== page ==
New York State Court of Claims

New York State Court of Claims

KOUROS v.THE STATE OF NEW YORK, #2000-004-504, Claim No. 98994, Motion Nos. M-60503, CM-60664


Case Information

Claimant short name:
Footnote (claimant name) :

Footnote (defendant name) :

Third-party claimant(s):

Third-party defendant(s):

Claim number(s):
Motion number(s):
Cross-motion number(s):
Claimant's attorney:
LAW OFFICES OF LAWRENCE P. BIONDIBY: Lawrence P. Biondi, Esq., of counsel
Defendant's attorney:
BY: Coughlin & Gerhart, LLP James P. O'Brien, Esq., of counsel
Third-party defendant's attorney:

Signature date:
June 6, 2000

Official citation:

Appellate results:
Affirmed - Third Dept., 11/8/01
See also (multicaptioned case)


Claimant moves for summary judgment (Motion No. M-60503), and the State cross-

moves for summary judgment (Cross-Motion No. CM-60664)

The following papers were considered by the Court:

Claim, filed September 18, 1998 1

Notice of Motion No. M-60503, filed October 13, 1999 2

Affirmation of Lawrence P. Biondi, Esq., in support of motion,
with attached exhibits, dated October 6, 1999 3

Notice of Cross-Motion, filed November 8, 1999 4

Affidavit of James P. O'Brien, in opposition to Claimant's motion

and in support of cross-motion, with attached exhibits, sworn to
November 2, 1999 5

Affidavit of David A. Demick, in support of cross-motion, sworn
to November 1, 1999 6

Affirmation of Lawrence P. Biondi, Esq., in opposition to cross-

motion and in further support of Claimant's motion, dated
November 24, 1999, filed December 2, 1999 7

Reply Affidavit of James P. O'Brien, Esq., in support of cross-

motion, with attached exhibits, sworn to December 3, 1999
filed December 6, 1999 8

The Claim recites in pertinent part:

Claimant, JAMES KOUROS sustained personal injuries by reason of the negligence and carelessness of The State of New failing to provide claimant with a safe place to work; in violating §§ 200, 240 and 241 of The Labor Law of the State of New York; in failing to furnish or erect, or caused to be furnished or erected for the performance of claimant's duties, scaffolding, hoists, stays, ladders, slings, hangers, blocks, pulleys, braces, irons, ropes and other devices which should have been so constructed, placed and operated as to give proper protection to the claimant.


Claimant, JAMES KOUROS was injured when the scaffold upon which he was working collapsed, causing claimant to fall approximately 50 feet to the Chenango River. The accident occurred on June 23, 1998 at approximately 11:00 a.m. at the Route 17/Interstate-81 bridge.

A motion for summary judgment (SJ) "shall be granted if, upon all the papers and proof submitted, the cause of action or defense shall be established sufficiently to warrant the court as a matter of law in directing judgment in favor of any party". (CPLR 3212[b]) CPLR 3212 goes on to provide that a motion for SJ shall be denied ‘if any party shall show facts sufficient to require a trial of any issue of fact". (CPLR 3212[b] [underscoring added]) With regard to this provision, the Court of Appeals has held:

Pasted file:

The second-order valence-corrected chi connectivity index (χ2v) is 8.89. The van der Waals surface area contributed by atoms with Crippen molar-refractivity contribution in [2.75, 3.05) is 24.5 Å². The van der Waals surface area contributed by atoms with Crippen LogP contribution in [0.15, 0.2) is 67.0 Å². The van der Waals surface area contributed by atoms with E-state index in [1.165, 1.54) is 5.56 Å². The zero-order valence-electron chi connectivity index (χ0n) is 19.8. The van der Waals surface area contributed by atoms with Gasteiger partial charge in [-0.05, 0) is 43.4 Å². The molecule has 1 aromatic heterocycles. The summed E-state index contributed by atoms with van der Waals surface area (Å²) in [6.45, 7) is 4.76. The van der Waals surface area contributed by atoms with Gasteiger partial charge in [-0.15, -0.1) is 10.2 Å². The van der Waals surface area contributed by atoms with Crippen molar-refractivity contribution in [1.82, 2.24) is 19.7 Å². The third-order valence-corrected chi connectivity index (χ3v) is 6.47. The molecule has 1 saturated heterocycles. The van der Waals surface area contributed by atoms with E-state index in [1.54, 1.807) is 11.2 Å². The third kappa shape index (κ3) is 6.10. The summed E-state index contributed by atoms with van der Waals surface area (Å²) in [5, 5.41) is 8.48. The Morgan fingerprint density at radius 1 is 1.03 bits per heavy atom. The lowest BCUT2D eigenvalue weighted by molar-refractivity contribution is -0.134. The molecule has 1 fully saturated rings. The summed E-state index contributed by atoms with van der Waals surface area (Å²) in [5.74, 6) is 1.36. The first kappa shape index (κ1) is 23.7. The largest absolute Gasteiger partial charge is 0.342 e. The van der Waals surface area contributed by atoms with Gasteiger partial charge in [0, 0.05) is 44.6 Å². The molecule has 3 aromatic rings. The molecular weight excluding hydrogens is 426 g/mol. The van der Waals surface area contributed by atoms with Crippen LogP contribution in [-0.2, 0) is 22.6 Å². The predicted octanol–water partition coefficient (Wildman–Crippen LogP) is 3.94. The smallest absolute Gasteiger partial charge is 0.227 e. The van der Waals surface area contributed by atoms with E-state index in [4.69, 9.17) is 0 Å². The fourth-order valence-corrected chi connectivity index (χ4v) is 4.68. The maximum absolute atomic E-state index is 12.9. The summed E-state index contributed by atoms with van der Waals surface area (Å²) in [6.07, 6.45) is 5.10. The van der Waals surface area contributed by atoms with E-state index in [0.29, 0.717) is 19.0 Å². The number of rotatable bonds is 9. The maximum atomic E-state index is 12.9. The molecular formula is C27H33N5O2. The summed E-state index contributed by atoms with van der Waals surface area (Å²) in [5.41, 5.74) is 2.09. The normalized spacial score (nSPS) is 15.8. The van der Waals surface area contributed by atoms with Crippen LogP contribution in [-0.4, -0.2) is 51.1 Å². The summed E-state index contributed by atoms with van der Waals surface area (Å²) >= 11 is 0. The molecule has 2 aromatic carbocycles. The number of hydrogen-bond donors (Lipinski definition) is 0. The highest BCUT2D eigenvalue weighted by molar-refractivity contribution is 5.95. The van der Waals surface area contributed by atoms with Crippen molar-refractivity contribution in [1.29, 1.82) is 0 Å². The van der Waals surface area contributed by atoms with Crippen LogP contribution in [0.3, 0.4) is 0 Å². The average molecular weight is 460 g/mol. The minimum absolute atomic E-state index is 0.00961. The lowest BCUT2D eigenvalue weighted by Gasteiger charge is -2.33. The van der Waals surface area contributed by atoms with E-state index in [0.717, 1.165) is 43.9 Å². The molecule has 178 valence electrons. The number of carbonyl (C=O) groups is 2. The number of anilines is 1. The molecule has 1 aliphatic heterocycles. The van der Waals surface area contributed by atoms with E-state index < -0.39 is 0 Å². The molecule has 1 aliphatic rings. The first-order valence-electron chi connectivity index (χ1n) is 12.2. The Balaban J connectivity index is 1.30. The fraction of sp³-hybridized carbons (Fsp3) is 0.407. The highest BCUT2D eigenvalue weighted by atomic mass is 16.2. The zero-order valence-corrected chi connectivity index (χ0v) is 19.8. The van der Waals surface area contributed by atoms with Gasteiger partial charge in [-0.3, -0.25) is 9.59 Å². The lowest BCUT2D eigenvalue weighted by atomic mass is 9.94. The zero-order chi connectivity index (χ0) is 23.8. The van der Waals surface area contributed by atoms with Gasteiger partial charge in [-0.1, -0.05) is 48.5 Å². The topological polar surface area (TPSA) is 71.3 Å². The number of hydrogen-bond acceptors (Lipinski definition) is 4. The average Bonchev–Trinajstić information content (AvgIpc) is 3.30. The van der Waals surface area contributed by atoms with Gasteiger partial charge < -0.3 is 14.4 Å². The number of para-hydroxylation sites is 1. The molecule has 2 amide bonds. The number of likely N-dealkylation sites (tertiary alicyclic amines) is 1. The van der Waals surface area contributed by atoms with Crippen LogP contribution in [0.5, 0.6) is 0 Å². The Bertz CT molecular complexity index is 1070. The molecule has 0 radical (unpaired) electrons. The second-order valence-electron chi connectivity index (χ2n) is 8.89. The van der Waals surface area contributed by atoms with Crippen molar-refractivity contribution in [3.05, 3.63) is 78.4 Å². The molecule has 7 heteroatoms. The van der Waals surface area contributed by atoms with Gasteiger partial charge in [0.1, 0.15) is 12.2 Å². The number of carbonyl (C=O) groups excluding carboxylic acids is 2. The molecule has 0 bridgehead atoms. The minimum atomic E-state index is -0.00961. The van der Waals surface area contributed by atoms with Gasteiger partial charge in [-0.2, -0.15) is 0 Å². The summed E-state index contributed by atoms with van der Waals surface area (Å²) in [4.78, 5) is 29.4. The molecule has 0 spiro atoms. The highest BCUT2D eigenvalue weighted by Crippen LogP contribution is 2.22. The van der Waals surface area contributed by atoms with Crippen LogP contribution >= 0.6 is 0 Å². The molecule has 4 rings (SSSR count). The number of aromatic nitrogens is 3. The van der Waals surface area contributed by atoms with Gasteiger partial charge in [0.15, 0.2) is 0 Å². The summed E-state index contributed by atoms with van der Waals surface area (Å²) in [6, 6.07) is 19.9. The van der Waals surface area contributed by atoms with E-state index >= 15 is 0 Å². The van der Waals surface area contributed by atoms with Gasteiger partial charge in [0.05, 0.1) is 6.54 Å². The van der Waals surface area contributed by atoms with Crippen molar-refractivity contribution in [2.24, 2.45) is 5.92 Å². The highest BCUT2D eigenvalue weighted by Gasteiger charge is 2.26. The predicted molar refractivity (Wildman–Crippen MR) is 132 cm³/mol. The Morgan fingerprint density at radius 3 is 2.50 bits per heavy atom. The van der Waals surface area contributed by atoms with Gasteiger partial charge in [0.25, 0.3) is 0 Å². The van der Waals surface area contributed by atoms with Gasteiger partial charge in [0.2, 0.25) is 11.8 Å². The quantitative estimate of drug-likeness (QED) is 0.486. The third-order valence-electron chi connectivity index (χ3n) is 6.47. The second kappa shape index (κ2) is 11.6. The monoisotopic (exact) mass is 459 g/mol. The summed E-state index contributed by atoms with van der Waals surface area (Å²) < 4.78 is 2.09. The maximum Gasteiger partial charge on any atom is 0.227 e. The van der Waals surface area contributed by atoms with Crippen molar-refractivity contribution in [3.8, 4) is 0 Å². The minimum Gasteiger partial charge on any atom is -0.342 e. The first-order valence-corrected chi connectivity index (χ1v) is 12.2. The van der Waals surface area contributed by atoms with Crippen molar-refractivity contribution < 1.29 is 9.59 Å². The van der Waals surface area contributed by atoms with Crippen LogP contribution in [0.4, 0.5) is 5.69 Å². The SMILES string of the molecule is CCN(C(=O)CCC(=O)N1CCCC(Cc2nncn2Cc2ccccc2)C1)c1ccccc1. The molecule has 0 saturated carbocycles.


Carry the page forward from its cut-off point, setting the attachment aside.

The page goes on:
[B]ecause "summary judgment is a drastic remedy and should not be granted where there is any doubt as to the existence of a triable issue" (Moskowitz v Garlock, 23 AD2d 943, 944), we have scrutinized the affidavits carefully, in the light most favorable to [the non-moving party]. But only the existence of a bona fide issue raised by evidentiary facts and not one based on conclusory or irrelevant allegations will suffice to defeat summary judgment.

(Rotuba Extruders v Ceppos,
46 NY2d 223, 231; see also, Nidds v Procidano, 95 AD2d 912).

Both parties seek SJ under Labor Law § 240. The Claimant moves for SJ on the basis that § 240 was violated and that the violation was a proximate cause of the accident and his injuries, as a matter of law.

The State cross-moves for SJ on the basis that the Claimant was a recalcitrant worker, as a matter of law.

From a review of the voluminous papers before the Court, it is clear that there are no issues of fact with regard to ownership - the State owned the bridge - with regard to the integrity of the scaffold - the scaffold did collapse - nor with regard to what happened to Claimant when the scaffold collapsed - he fell into the river below. In his 13 page affirmation in support of Claimant's motion for SJ, which for the most part is a memorandum of law, Claimant's counsel anticipated the State's cross-motion. We find therein "Respondent will apparently attempt to argue that claimant was a ‘recalcitrant worker' nullifying the operation of the Labor Law as discussed above. It will be shown, however, that the facts of this case do not support the recalcitrant worker defense". (Paper No. 3, ¶ 10) Attached to Claimant's counsel's affirmation as exhibits are excerpts from examinations before trial which are offered to supply a factual context within which to address the recalcitrant worker issue. In his 22 page affidavit in opposition to the Claimant's motion for SJ and in support of the State's motion for SJ, which is also, in considerable part, a memorandum of law, State's counsel quotes extensively from various examinations before trial, attaching excerpts from those examinations before trial as exhibits. (Paper No. 5)

Guided by Paper No. 3 and 5, the Court has reviewed all of the submissions. What follows are what the Court finds are excerpts from examinations before trial, all quoted verbatim,[1]and from the various submissions that are relevant to the task at hand, which is to determine whether Claimant was not a recalcitrant worker as a matter of law, whether Claimant was a recalcitrant worker as a matter of law or whether there is an issue of fact with regard to whether Claimant was a recalcitrant worker as a matter of law.